Thursday, November 02, 2006

Step 11

I am baking pumpkin bread and watching election predictions on MSNBC. It looks like Kinky is really trailing in the polls, big wonder. He may split off a bit of the Texas vote, however, which can be problematic for other candidates. Perhaps he'll make a statement win or lose. What does this have to do with Step 11? Probably nothing.

I went to a meeting yesterday where the topic was the 11th Step . Step 11: Sought through prayer and meditation to improve our conscious contact with God as we understood Him, praying only for His will for us and the power to carry that out.

One member commented that he spent a lot of time praying while on his treadmill. The next member, a newcomer, said, "Well, I spent a lot of time on my treadmill, too. Unfortunately, I don't have one." Of course, he was referring to his treadmill mind, the squirrel cage, the committee, however you may refer to that interesting chatter our brains provide free day after day.

I don't know about you, but some nights when I lie down to sleep, the chatter in my brain forces me to get up and decompress somehow before I go back to bed. I always thought it was because I was a night owl, but lately I've been wondering. How in heck have I stayed sober almost 22 years when my brain tells me so frequently what a flawed person I am? I have run on self will much of my recovery and it's really hitting me that it's time to make a change. I guess it's back to that thing called sponsorship and working with one, not just being one. My sponsor has been 1500 miles away for about six years and I think it's time I find a local one.

I shared with a woman with 37 years yesterday after the meeting about the kind of day I'd had on Wednesday, complete with quotes. She really chewed me out, giving me an earful about how badly I need gratitude in my life and why there's no excuse, especially given the miracles that have occurred in the past eighteen months with near death then a transplant, to be anything but grateful. She told me to write a gratitude list each day, not just to write one and forget it. She dished out a bowl of tough love and it really gave me something to chew on.

When our elder statesmen and women came into the rooms, they received tough love. When I got here, things weren't quite so tough. I have a theory that we've "untoughened" our program because we take it for granted. In the early days, there were few recovered alcoholics and few meetings, so early members seemed to need each other more than we do today. They clung together like men and women in a lifeboat.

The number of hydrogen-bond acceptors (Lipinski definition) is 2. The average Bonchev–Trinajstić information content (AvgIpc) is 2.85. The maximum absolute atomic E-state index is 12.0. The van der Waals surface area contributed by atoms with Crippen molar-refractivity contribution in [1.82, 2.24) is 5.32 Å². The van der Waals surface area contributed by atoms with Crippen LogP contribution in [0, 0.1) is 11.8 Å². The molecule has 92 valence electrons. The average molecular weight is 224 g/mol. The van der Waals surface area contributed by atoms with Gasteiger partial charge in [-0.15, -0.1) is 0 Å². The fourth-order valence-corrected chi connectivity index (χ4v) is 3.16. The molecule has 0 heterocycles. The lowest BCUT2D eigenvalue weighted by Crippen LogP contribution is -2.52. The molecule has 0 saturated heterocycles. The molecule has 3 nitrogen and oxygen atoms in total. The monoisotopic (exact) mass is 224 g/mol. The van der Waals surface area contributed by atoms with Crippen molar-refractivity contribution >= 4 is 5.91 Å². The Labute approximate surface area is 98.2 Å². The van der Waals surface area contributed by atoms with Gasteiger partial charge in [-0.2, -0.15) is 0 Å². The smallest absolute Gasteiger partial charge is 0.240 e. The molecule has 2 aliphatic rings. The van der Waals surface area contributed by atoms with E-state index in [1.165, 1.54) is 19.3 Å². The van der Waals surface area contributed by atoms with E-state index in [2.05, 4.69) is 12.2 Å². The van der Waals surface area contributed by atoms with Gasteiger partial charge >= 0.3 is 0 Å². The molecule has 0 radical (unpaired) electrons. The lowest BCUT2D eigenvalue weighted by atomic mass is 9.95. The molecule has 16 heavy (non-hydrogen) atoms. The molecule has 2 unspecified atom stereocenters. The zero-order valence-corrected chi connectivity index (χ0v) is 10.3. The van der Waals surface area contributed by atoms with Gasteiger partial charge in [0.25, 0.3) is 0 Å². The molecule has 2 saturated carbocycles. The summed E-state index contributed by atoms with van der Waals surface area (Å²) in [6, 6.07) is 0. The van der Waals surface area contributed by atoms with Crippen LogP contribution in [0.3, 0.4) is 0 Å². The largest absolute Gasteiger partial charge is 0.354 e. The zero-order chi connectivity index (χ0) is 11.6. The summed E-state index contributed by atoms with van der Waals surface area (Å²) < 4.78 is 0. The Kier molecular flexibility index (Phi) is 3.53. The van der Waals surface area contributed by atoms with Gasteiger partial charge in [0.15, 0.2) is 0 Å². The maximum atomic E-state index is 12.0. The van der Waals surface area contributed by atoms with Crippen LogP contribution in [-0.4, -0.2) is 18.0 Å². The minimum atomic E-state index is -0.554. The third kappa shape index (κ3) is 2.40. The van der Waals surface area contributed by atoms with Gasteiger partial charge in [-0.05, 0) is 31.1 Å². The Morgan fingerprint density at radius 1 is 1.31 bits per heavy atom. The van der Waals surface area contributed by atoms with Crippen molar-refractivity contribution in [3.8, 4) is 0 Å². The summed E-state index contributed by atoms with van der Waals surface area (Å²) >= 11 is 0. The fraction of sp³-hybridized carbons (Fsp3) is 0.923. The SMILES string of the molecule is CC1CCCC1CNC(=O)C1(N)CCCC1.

Maybe it's the push by treatment centers to offer a kindler, gentler AA. Maybe it's all the psychobabble we hear spouted so frequently in meetings: "I came from a dysfunctional family," etc. But I can't imagine, for example, people coming into an early AA meeting and identifying as an addict/alcoholic. They would have been set straight pretty quickly. I'm not judging, because the softer, gentler program I received when I came into the rooms kept me here when tough love might not have. I'm just saying it's easy for me to get caught up in stinking thinking such as self-pity. Thank God there's still other members not afraid to tell me what I need to hear, not what I want to.

So I'm clean another day, the dogs are having a great day and the pumpkin bread, I hope, will be edible by humans, at least. The dogs, however, hovering near the kitchen, have other wishes. Until tomorrow, take it one day at a time.

5 comments:

woof said...

Sounds to me like you are experiencing another spiritual awakening....a growth "spurt"...without question.

twodogsblogging said...

Here is a tip. If the former owner of your home tells you the smaller of your two ovens doesn't work, take his word for it. It heated up, so hey, I used it. It burned the top and bottom of the pumpkin bread so the dogs are having a field day. :(

Anonymous said...

Sounds VERY promising. I find a LOT of the things people say in meetings are often the complete opposite of the AA programme in the basic text. Rather than analysing how it got to be that way, I just try to be helpful and refer to the real aa suggestions from the big book. I always say, 'if you want to hide something from an alcoholic, put it in the big book!' Because it is, sadly very true.

Anonymous said...

Sounds VERY promising. I find a LOT of the things people say in meetings are often the complete opposite of the AA programme in the basic text. Rather than analysing how it got to be that way, I just try to be helpful and refer to the real aa suggestions from the big book. I always say, 'if you want to hide something from an alcoholic, put it in the big book!' Because it is, sadly very true.

SCoUt said...

Sorry about your pumpkin bread, but glad the dogs are enjoying it. :) and :(
I can see that the program has much softer edges since I first came around back in 1987. (Haven't been clean since then, that's just when I was first introduced.) If you said you were an addict in those days, you would have definitely been "spoken to." And I knw people were told to sit down and shut up, etc.
I think it's sad that some A.A. groups are allowing this to happen because it is going to harm identification for the "pure alcoholic." And that's why they wanted to protect it in the first place.
N.A. still tells people not to identify as an alcoholic to try to protect that very thing. Well, some of that is a rant I won't post here -- you know, they get pissed when they go to an A.A. meeting that asks them not to identify as an addict but then they bug people in their own rooms???? Anyway...
I appreciate the tough love kind of deal myself. Sometimes I WANT feedback and CRAVE feedback and can't get it.
I guess what I have taken too many words to say is -- I am with you on all of this.
Peace,
Scout